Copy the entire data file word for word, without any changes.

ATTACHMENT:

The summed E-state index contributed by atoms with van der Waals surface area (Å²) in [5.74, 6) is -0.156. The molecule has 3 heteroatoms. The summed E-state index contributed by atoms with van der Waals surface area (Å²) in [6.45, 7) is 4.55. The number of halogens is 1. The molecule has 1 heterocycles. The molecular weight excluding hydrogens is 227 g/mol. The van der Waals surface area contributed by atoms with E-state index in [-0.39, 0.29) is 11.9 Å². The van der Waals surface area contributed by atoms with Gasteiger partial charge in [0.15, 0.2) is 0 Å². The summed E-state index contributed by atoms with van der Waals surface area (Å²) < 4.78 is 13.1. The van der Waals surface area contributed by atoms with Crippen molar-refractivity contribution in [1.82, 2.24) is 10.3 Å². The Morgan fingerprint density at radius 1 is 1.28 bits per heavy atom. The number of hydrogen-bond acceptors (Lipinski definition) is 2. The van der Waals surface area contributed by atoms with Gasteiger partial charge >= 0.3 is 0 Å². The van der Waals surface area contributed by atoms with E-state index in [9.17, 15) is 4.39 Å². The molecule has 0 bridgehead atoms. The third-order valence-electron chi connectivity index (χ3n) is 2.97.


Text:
The summed E-state index contributed by atoms with van der Waals surface area (Å²) in [5.74, 6) is -0.156. The molecule has 3 heteroatoms. The summed E-state index contributed by atoms with van der Waals surface area (Å²) in [6.45, 7) is 4.55. The number of halogens is 1. The molecule has 1 heterocycles. The molecular weight excluding hydrogens is 227 g/mol. The van der Waals surface area contributed by atoms with E-state index in [-0.39, 0.29) is 11.9 Å². The van der Waals surface area contributed by atoms with Gasteiger partial charge in [0.15, 0.2) is 0 Å². The summed E-state index contributed by atoms with van der Waals surface area (Å²) < 4.78 is 13.1. The van der Waals surface area contributed by atoms with Crippen molar-refractivity contribution in [1.82, 2.24) is 10.3 Å². The Morgan fingerprint density at radius 1 is 1.28 bits per heavy atom. The number of hydrogen-bond acceptors (Lipinski definition) is 2. The van der Waals surface area contributed by atoms with Gasteiger partial charge >= 0.3 is 0 Å². The van der Waals surface area contributed by atoms with E-state index in [9.17, 15) is 4.39 Å². The molecule has 0 bridgehead atoms. The third-order valence-electron chi connectivity index (χ3n) is 2.97.